Alfred Hitchcock and The Lady Vanishes
In 1937, with The Lady Vanishes, Alfred Hitchcock ended his British period to move over to Hollywood. A mixture of genres this film holds the same verve of the films of Hitchcock’s early career.
1937 marked a watershed moment in Alfred Hitchcock’s career. He had returned to England in the September of that year following a visit to America, where he hoped to form contacts at Hollywood studios. Relatively unknown to American audiences, Hitchcock had hired an American publicist to ensure the press knew of his arrival. Although no offers transpired during the trip, he managed to secure an introduction to David O. Selznick’s representative in New York. Incidentally, David O. Selznick was the brother of Hitchcock’s agent, Myron Selznick, the American agent who lived and worked in England.
Before Hitchcock could pursue his contact in New York, he had to edit his latest picture, Young and Innocent, and fulfil his contractual obligation with Gainsborough which called for one last picture. Impatient to oversee his obligations in England, Hitchcock looked for a ready-made shooting script that would ensure a quick turnover and thus not detain his return to America.
Frank Launder and Sidney Gilliat’s screenplay The Lady Vanishes was presented to him. A comic- thriller, it was based on Ethel Lina White’s bestselling novel, The Wheel Spins, which had been published in 1936. The plot centred around Miss Froy, an English spy posing as a governess, who disappears whilst onboard a train journey through a Balkan country. Iris, a young woman whom she befriended, raises the alarm, but the passengers fail to recall a Miss Froy. Having suffered an injury to her head prior to boarding the train, Iris is believed to be hallucinating. Having teamed up with Gilbert, a young man she dislikes, the pair search for Miss Froy, and fall in love along the way. But Hitchcock almost missed out on the picture entirely.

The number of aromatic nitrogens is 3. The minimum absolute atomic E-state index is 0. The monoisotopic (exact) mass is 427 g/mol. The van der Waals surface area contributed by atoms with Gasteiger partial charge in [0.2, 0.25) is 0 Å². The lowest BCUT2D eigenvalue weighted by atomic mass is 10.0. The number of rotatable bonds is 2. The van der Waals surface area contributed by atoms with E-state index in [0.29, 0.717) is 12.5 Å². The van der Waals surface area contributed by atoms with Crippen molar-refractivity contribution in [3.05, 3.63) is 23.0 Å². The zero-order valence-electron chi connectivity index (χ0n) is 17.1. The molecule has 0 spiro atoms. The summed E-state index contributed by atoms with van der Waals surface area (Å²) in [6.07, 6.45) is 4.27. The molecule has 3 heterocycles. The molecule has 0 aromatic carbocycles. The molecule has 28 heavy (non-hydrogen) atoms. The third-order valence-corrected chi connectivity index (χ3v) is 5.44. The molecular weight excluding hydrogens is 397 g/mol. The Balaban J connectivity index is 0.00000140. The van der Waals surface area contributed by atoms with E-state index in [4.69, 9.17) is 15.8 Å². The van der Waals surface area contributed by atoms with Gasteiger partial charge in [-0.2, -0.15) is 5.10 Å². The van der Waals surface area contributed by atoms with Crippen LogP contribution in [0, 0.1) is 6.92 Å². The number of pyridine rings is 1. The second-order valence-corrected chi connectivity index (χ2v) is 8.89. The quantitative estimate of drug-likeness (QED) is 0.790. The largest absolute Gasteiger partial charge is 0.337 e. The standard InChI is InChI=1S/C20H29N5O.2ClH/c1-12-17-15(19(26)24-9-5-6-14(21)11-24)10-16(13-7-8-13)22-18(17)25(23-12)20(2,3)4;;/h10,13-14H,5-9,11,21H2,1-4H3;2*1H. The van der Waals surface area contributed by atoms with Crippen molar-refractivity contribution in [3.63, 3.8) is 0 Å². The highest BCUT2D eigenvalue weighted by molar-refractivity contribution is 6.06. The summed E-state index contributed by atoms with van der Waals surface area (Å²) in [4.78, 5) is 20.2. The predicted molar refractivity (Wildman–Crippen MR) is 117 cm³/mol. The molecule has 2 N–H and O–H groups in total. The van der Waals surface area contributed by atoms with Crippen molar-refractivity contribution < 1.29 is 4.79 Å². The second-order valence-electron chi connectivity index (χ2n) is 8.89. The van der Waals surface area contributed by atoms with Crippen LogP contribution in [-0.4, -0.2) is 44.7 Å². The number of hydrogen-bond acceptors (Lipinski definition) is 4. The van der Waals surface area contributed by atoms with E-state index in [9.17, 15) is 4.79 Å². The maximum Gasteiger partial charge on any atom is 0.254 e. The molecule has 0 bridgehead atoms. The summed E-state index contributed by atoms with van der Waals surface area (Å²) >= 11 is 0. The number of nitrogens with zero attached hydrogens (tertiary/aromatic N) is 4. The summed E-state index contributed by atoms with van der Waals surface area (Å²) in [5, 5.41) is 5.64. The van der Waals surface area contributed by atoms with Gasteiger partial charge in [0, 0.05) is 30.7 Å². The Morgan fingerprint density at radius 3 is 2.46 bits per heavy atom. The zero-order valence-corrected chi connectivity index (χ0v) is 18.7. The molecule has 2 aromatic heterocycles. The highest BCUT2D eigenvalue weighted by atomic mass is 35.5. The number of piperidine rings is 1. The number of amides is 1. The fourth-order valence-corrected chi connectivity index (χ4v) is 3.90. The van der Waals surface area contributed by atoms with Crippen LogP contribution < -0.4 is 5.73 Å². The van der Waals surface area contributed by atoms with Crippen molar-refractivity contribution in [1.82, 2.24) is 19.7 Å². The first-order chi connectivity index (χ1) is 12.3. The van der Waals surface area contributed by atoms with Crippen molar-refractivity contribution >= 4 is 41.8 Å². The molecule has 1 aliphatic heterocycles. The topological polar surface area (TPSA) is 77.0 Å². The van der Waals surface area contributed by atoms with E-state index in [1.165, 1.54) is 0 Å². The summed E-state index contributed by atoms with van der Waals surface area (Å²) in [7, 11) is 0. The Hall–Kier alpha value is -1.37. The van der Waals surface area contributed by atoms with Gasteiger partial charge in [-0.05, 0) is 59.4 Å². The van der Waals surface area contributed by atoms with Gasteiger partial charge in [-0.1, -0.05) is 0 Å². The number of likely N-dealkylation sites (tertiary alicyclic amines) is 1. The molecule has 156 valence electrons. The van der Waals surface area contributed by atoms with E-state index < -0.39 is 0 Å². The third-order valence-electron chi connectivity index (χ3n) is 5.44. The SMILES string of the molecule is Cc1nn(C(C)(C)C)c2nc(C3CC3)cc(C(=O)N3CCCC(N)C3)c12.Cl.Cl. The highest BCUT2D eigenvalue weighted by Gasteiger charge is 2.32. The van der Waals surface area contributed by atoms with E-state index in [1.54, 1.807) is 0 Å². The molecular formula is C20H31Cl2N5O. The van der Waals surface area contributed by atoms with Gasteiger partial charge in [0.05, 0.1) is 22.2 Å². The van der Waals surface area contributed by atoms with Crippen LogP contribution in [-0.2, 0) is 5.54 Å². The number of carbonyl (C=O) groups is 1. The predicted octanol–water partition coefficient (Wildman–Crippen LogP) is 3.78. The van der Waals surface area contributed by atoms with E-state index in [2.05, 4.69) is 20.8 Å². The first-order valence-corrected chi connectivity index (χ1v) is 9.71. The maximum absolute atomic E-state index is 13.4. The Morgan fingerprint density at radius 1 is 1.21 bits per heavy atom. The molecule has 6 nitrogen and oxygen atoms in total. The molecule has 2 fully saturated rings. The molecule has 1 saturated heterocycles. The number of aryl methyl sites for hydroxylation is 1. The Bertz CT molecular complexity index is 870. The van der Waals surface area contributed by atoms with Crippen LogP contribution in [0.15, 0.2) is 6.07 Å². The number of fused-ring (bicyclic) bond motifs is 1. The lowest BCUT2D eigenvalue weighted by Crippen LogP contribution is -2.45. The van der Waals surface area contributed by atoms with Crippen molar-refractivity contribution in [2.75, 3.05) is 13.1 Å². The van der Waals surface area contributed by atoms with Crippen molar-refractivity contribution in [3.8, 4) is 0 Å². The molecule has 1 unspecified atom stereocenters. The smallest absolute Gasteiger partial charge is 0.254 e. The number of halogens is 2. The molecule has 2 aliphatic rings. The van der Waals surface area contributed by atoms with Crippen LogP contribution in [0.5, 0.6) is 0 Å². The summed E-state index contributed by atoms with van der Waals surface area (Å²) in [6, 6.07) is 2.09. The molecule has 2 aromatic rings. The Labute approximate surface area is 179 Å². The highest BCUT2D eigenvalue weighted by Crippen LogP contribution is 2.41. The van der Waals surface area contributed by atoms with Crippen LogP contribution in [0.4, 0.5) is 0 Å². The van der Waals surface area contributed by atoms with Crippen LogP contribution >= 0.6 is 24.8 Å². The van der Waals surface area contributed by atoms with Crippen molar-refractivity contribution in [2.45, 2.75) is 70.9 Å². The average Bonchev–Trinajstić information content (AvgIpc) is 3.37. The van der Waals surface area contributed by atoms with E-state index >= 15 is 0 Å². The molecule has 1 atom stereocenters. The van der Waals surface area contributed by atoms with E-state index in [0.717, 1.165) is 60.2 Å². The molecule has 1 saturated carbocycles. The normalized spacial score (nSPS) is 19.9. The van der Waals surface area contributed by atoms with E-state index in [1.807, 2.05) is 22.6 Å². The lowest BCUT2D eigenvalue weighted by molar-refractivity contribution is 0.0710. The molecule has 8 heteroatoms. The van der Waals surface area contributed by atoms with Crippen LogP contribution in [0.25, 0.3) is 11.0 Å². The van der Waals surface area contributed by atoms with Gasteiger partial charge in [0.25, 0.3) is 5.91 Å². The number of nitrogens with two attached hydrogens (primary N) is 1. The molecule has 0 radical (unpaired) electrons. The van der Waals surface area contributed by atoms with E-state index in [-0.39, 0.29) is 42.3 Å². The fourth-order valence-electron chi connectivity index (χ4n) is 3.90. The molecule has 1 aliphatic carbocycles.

Originally scheduled for production in 1936, The Lady Vanishes, then working under the title of Lost Lady, was to be directed by Roy William Neil, the Irish-born director whose career dated back to 1917. However, production got off to a disastrous beginning when Neil’s assistant director took the crew to Yugoslavia for location shooting, where he fell and broke his ankle. The police who investigated the accident discovered the script, and far from impressed by Launder and Gilliat’s farcical portrayal of their country, they handed the script over to higher authorities. As a consequence of their displeasure, the crew were deported back to England and production was abandoned.
Hitchcock resumed production on The Lady Vanishes in November 1937 at Islington studios, and with a budget of £80,000 he quickly assembled a cast. Margaret Lockwood was cast as Iris Henderson, the haughty socialite who is returning home to marry her aristocratic fiancé, and although Nova Pilbeam and Lilli Palmer were said to be in the running, Hitchcock dismissed them in favour of this ‘pretty, petite and sincere looking’ actress. Michael Redgrave, a young theatrical actor, made his film debut as Gilbert, a rakish musician who encounters Iris and the two get off to an uncertain start. The part of Miss Froy, the lady who does indeed vanish, was played by Dame May Whitty, encased in tweeds as all English ladies were perceived to be. And Mary Clare made an appearance as an Eastern European baroness swathed in black fabric and lace.
With an eye for minute detail and a reputation as a perfectionist, Hitchcock discreetly created an air of hostility and confusion on the set. Beginning with their working environment, measuring ninety-feet in length, including the interior of the train where majority of the picture was shot, it created the right amount of claustrophobia amongst the cast. His young romantic leads, in particular, were the victims of his ploy. Lockwood and Redgrave harboured a degree of suspicion towards one another – then the film and theatrical worlds seldom met – and Hitchcock opted to film the scene of Iris and Gilbert ‘meeting at a disadvantage’.
With the mood perfectly captured, he set about creating disorder amongst his cast.